opened heaven's bright portal,
when they laid the mortal down
for the life immortal."
[Words: Saint Joseph the Hymnographer, 9th Century, translated from the Greek.

Music: "Tempus Adest Floridum" ("Spring has unwrapped her flowers"), a 13th Century spring carol; first published in the Swedish Piae Cantiones, 1582.]
 
Back to Wenceslaus, who ruled the region of Bohemia (now part of the Czech Republic) for a time in the early 10th Century as its duke.  The carol refers to his supposed caring works for the poor.   St. Wenceslaus became the patron saint of Bohemia and the crown of Wenceslaus is regarded as a symbol of Czech nationalism.  His religious feast day is September 28.   Wenceslaus Square is in the center of Prague, and in 1989 became the site of mass demonstrations that helped end the Communist dictatorship.
The feast of St. Stephen on December 26 is celebrated as "Boxing Day" in the United Kingdom, Australia, Canada and in other commonwealth countries and is a national holiday there.   The name refers to the practice, as legend has it, of nobles and other wealthy Britons "boxing up" and distributing food and other gifts to their servants and to the poor on the day after Christmas.   Boxing Day was traditionally when the alms box at every English church was opened and the contents distributed to the poor.   Servants by custom were also given the day off to celebrate Christmas with their families.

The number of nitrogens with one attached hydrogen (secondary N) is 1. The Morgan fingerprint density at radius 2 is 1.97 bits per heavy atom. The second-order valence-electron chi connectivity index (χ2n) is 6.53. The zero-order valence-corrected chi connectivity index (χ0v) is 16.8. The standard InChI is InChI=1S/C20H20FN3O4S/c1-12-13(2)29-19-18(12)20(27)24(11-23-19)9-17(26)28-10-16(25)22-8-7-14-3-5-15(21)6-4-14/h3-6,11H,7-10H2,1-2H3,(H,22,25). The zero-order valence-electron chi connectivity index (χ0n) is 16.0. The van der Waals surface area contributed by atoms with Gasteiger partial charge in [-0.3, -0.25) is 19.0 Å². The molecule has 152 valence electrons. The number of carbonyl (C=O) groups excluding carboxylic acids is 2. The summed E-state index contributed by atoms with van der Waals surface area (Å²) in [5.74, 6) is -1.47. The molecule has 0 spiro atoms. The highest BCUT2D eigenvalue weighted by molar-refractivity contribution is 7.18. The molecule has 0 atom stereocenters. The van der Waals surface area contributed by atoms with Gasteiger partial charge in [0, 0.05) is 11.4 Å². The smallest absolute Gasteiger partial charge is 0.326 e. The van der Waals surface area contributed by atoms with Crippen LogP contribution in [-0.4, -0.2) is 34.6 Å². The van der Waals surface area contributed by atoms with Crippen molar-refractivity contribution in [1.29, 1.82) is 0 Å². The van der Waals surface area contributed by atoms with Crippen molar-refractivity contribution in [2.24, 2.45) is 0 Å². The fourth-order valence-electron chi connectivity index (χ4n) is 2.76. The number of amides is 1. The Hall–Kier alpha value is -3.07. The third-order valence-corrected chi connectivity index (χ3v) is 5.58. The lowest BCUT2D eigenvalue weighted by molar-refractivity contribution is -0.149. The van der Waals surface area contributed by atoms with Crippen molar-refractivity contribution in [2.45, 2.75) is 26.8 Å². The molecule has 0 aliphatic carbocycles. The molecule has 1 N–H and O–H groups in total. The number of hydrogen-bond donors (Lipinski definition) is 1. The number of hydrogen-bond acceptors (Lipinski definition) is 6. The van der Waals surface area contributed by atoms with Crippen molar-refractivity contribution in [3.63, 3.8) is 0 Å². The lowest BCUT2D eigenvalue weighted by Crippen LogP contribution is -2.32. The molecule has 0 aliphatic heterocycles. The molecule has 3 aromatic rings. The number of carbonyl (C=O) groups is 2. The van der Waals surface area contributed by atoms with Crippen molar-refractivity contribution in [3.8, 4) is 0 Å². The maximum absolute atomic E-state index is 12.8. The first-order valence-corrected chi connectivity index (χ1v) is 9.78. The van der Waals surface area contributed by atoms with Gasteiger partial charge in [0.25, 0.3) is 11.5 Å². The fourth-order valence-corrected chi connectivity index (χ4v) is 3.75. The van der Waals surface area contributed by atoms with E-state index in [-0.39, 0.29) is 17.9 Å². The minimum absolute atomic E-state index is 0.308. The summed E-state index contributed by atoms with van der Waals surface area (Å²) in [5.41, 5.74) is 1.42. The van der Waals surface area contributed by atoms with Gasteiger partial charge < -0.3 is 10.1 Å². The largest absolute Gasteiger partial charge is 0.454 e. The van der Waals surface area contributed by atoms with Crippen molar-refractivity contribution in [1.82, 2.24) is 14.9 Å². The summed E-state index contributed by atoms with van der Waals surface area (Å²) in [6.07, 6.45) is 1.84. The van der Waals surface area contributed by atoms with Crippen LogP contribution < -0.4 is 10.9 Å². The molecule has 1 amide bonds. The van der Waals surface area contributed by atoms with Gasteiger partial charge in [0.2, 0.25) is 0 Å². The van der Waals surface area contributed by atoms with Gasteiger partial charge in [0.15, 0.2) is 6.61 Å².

St. Stephen the Protomartyr (or "first" martyr) should be distinguished from St. Stephen of Hungary (or King St. Stephen), a Magyar who founded the free nation of Hungary in about 1000 AD as its first Christian king.  That St. Stephen was canonized by Pope Gregory VII in 1083 as the patron saint of Hungary, and continues to be venerated by the Hungarian people as a powerful symbol of national freedom.  His religious Feast Day is on September 2, but a national festival for King St. Stephen is traditionally celebrated in Hungary each year on August 20, analogous to that held in Ireland on St. Patrick's Day.

The Book of Acts 6 - 7

Acts 6:  The Choosing of the Seven


1  In those days when the number of disciples was increasing, the Grecian Jews among them complained against the Hebraic Jews because their widows were being overlooked in the daily distribution of food.  2  So the Twelve gathered all the disciples together and said, "It would not be right for us to neglect the ministry of the word of God in order to wait on tables.  3  Brothers, choose seven men from among you who are known to be full of the Spirit and wisdom. We will turn this responsibility over to them 4 and will give our attention to prayer and the ministry of the word."


5  This proposal pleased the whole group. They chose Stephen, a man full of faith and of the Holy Spirit; also Philip, Procorus, Nicanor, Timon, Parmenas, and Nicolas from Antioch, a convert to Judaism.  6  They presented these men to the apostles, who prayed and laid their hands on them.


7  So the word of God spread. The number of disciples in Jerusalem increased rapidly, and a large number of priests became obedient to the faith.